Wednesday, June 4, 2008

Whan an Offer in Compromise will not apply.

The IRS does not have the authority to accept an offer in compromise (OIC) when:

(1) questions concerning the amount of the taxpayers liability or the collection of a liability for all or part of the periods the taxpayer owes is in litigation;

(2) the federal tax liability for all or part of the periods the taxpayer owes has been reduced to a judgment;

(3) the IRS has a civil or criminal prosecution pending against the taxpayer in the Department of Justice (DOJ) or United States Attorneys Office;

(4) acceptance of the offer is dependent upon the acceptance of a related offer or upon a settlement under the authority of the Department of Justice (Internal Revenue Manual, 09-01-2005.

Taxpayers are responsible for initiating the first specific proposal for compromise and will not be advised on the amount to be offered. The offer should be a legitimate compromise proposal based on ability to pay. It should not be considered a fishing expedition based on the theory that the IRS will accept any amount.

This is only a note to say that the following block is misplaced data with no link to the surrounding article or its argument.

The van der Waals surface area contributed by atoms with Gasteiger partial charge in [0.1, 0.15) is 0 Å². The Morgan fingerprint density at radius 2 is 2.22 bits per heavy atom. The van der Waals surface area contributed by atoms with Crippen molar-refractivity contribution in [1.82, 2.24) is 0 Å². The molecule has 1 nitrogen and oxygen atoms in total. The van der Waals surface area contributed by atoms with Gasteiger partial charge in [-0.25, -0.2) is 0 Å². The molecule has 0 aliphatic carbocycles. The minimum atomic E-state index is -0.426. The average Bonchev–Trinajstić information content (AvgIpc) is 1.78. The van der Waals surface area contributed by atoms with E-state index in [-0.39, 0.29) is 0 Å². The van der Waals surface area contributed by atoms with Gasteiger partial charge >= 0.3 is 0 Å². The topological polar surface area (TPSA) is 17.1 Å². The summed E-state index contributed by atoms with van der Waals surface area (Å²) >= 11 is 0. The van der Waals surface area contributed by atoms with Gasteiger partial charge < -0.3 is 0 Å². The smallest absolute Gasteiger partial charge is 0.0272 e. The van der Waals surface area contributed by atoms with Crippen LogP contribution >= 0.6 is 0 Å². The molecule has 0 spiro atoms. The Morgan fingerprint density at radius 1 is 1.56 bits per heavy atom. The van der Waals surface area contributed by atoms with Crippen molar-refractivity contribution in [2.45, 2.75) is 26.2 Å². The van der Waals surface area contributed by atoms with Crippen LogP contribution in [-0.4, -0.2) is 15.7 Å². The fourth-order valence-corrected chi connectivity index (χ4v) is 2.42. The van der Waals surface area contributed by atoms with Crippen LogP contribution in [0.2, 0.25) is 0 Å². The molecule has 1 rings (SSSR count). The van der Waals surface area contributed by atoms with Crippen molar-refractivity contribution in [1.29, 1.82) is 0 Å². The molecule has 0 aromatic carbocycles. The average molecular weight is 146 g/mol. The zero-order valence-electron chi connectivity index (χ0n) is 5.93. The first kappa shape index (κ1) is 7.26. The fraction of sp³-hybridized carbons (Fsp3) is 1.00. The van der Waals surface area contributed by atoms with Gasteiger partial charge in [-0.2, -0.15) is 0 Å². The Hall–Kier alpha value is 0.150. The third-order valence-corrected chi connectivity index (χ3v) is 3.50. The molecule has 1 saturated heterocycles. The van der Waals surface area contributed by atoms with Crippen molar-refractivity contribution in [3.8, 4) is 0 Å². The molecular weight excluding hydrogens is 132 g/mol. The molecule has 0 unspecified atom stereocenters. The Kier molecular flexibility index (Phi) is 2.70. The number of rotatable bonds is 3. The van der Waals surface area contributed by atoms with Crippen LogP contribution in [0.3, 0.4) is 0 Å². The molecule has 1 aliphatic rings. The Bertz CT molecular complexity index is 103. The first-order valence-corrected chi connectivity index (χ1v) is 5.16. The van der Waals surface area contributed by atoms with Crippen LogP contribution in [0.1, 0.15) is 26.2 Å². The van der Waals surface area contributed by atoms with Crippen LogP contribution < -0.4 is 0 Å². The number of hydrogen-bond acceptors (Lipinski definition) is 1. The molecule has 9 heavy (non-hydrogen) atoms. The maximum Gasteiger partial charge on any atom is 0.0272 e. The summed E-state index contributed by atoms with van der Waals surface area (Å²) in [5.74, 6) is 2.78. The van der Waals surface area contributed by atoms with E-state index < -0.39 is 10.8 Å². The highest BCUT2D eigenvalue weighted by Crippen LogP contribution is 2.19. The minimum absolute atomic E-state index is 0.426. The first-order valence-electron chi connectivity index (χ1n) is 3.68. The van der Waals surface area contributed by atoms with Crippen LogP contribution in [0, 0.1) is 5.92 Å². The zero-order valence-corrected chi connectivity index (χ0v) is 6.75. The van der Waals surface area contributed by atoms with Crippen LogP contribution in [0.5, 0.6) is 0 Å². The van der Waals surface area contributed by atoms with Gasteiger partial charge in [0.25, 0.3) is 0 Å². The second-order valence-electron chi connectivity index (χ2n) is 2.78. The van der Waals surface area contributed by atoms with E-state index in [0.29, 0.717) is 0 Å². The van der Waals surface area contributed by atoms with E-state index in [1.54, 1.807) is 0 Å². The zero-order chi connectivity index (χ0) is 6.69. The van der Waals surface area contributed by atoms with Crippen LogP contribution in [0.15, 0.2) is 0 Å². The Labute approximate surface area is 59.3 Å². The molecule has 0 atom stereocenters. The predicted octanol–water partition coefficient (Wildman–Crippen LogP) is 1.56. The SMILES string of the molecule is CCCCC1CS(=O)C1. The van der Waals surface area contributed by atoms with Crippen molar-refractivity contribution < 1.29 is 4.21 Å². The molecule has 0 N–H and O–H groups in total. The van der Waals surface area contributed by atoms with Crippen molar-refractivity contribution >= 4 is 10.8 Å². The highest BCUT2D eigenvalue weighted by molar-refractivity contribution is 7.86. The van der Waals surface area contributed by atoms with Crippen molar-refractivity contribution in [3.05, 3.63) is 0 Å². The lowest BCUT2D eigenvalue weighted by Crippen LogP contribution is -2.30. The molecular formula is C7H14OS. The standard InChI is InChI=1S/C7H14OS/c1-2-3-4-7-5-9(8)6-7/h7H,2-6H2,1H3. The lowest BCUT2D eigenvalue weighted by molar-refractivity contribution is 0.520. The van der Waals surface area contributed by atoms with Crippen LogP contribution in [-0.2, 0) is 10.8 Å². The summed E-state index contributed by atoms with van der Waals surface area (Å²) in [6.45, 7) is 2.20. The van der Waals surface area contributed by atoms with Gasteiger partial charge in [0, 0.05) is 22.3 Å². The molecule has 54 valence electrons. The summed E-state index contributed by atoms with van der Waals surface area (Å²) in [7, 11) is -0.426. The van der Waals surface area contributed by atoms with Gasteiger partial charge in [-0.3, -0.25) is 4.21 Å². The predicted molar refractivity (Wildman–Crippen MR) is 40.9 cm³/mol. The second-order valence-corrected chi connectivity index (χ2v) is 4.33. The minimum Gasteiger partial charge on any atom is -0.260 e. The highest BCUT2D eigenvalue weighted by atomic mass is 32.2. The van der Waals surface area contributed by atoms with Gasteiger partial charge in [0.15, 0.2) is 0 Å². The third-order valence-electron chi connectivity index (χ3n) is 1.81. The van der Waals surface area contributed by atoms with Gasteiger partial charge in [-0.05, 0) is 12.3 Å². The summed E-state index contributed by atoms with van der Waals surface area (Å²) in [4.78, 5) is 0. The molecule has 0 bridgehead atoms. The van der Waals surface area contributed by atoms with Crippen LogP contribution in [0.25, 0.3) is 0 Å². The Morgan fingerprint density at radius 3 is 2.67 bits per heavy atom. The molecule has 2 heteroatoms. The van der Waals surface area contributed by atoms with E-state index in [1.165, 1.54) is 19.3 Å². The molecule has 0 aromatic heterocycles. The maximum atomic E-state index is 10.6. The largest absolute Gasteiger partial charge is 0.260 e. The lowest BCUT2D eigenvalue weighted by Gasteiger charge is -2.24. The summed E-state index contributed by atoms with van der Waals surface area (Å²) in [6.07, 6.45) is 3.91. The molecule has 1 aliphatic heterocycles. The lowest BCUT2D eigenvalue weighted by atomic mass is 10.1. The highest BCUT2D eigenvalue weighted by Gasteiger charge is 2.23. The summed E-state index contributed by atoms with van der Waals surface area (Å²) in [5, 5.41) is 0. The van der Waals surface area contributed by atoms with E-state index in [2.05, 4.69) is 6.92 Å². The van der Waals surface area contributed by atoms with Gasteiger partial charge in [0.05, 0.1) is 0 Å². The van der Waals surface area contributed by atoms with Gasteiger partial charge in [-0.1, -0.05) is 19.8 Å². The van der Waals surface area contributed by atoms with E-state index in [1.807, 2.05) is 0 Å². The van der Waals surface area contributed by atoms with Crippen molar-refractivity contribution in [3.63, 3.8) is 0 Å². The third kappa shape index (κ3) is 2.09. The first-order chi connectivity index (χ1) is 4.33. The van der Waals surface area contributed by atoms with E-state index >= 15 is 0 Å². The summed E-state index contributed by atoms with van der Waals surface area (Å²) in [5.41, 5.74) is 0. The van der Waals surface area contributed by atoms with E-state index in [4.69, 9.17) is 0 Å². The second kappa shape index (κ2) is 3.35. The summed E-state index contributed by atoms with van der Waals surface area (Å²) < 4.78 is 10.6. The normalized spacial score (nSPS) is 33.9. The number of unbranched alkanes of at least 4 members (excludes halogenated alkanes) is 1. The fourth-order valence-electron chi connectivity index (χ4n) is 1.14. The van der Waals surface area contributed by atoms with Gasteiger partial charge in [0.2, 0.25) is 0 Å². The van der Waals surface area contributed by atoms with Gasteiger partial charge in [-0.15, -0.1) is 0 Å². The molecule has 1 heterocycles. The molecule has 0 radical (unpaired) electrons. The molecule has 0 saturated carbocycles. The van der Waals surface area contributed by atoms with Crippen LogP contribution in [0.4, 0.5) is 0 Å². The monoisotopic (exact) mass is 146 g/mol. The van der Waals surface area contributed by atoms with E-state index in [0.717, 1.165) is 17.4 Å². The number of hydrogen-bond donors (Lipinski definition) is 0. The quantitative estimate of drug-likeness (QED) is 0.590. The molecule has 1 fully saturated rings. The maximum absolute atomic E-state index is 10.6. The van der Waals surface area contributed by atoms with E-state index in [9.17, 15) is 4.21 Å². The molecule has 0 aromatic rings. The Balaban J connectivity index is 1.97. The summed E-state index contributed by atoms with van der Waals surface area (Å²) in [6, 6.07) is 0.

Under regulations issued prior to the enactment of the Tax Increase Prevention and Reconciliation Act of 2005 ( P.L. 109-222), sums submitted with an offer in compromise or while an offer was pending were considered refundable deposits and would not be applied to the liability unless the offer was accepted or the taxpayer authorized in writing that the deposit could be applied to the liability. However, for offers submitted on or after July 16, 2006, taxpayers are required to make nonrefundable partial payments with their offers (Code Sec. 7122(c), as added by P.L. 109-222).

If the offer is accepted, taxpayers waive certain refunds or credits that they might otherwise be entitled to receive. On doubt as to collectibility offers only, acceptance of the offer will require the taxpayer to comply fully with all filing and payment requirements over the next five years. Failure to comply will be treated the same as a default in payment.

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